There are stacks of quite large garfish milling about over the mudflats down the straits, which are cheeky little beggars that have been having a passing swipe at small lures worked across the surface in their vicinity. The gar are attracting the attention of queenies, trevally and salmon too, so if you see them skipping you can be assured there are predators in pursuit.

Mangrove jacks bit well last week and although the days will be cooler this week, the nights are warm and muggy, and they will still revel in the dirty waters flushing baitfish out of the creeks. There will be some really big estuary jacks on offer outside some of our creeks in weeks to come.

Even our inshore reefs will get a visit from larger jacks if we get substantial rains and flooding.
Grunter have been on the chew since the recent rains. There are still some creeks holding fish that only received minimal run-off, but in many cases, the best of the grunter have made their way out into the nearby channels. The neap tides are hardly conducive to the best of our grunter fishing, but you could find some in the lower reaches of creeks, near rocky outcrops, along deeper ledges outside the creeks or even up on the flats at high tide.

Our threadfin salmon population will be revelling in the freshwater run-off and the feeding opportunities that this scenario offers these dirty water specialists. The straits offers possibly the best hunting grounds for threadies at present, though you could very likely find a few in the rivers as well. The big gutters in the vicinity of River Heads would be worth a look, particularly for those that enjoy trolling shallow divers for their sambos.

Speaking of River Heads, the pontoon and nearby rocks continue to give up the odd jewfish after dark. There is barely a night that goes by without a number of fishos soaking live baits from the pontoon. Those with what it takes to catch jewies and sambos on lures, would be better served walking the rocks out towards the point or back to the north on the barge side. This exercise is best done at night, and when the tide is quite low, but when dirty water is pushing down the Mary, even daylight hours can produce fish from the stones.

We are told that bull sharks are a rather bad problem out at the heads at present. Undoubtedly attracted by the fish flushed out by the fresh, and taking advantage of the coloured waters, it is likely that much of the Mary’s significant bull shark population has made its way downstream. No place for swimming that is for sure, and something to keep in mind when landing and releasing fish.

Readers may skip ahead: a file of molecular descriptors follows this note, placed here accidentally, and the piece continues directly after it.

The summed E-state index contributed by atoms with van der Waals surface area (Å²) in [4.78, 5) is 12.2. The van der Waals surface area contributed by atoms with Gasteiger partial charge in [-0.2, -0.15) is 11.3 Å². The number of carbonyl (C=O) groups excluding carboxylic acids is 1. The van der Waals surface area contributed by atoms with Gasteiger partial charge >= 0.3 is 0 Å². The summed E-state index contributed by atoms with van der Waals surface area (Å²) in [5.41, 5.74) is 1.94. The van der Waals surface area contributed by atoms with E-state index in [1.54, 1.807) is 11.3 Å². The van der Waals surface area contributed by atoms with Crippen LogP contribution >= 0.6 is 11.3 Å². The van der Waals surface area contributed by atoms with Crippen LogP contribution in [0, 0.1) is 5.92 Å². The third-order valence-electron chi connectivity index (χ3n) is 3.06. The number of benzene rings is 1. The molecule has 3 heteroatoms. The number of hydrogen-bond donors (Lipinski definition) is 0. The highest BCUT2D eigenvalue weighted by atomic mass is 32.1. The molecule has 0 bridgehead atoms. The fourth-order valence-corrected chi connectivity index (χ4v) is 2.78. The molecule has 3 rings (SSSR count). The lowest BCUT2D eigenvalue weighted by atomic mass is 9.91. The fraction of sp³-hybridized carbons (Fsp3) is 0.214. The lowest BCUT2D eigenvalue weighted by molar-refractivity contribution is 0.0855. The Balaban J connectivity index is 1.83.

Whilst on the subject of scary creatures, it is timely for a reminder, particularly for all the newbies to our area, regarding saltwater crocodiles. There are signs at our ramps, and sightings are often mentioned on local news, yet far too many people think there are no crocs in our waters. Take it from someone who has personally witnessed two crocs in our waters – two too many I reckon. One was in the Burrum and the other in the Mary. Plenty of other locals can recount sightings from similar waters, as well as from Eli Creek, the Booral Flats and down the straits.

Dirty waters and hot conditions see crocs move about way more freely than they might when it is cooler and the waters clear. There is certainly no need to panic about crocs in most waters in the parts, but you should still be wary and take extra care along the fringes of our estuaries. Those pumping yabbies on the banks or islands within the Mary system in particular, should perhaps steer clear of the waters edge whilst the water is filthy.


Dinner is sorted with Fraser Guided Fishing, a nice inshore coral trout

Pencil Squid Time at the Pier

The scene of huge crowds, standing shoulder to shoulder along stretches of the Urangan Pier after dark are a dead giveaway that the pencil squid have arrived. So too, the sight of numerous glowing green lights in the water or other white lights suspended just above the water (in order to attract the squid).

This early in the season the squid are only small. They will get bigger as the season progresses, but these pencillies (arrow squid) are a rather slender variety of squid at best, even when they get to maximum size. They are suckers for the smallest of squid jigs. Size 1.5 and 1.8 in the high-end squid jigs are the go. Not only are these better-quality jigs more attractive to the squid, but they last substantially longer than the el-cheapo versions.

A great feed, or a bag of fresh bait is easily secured when the pencillies are abundant. Their numbers will wane and rebuild at times relative to the moon phase, the tides and potentially the water quality. Given the insane number of people squidding nowadays, perhaps even human pressure could put a dent in local numbers in a given area.

By the way, there is a bag limit of 50 on pencil squid. This is a possession limit, which includes what you have in your fridge or freezer back home as well.

Live baiting with pencil squid from the pier will be a regular activity in future weeks. Jewfish are suckers for them, as are big queenies, cod and even flatties. The odd grunter is likely to turn up in the shallows with the squid around, but the lights will spook some of these fish, so do your live baiting away from the squid lights.

There hasn’t been too much mentioned regarding fish from the pier of late, apart from the mackerel a week or so ago. Queenies should arrive soon in pursuit of the squid. Big GTs have been lurking out the end and will hang around all summer if the water quality is good. Shark fishos have been slipping big baits out most nights and are tangling with some monsters at times – all released unharmed of course.

Good luck out there y’all.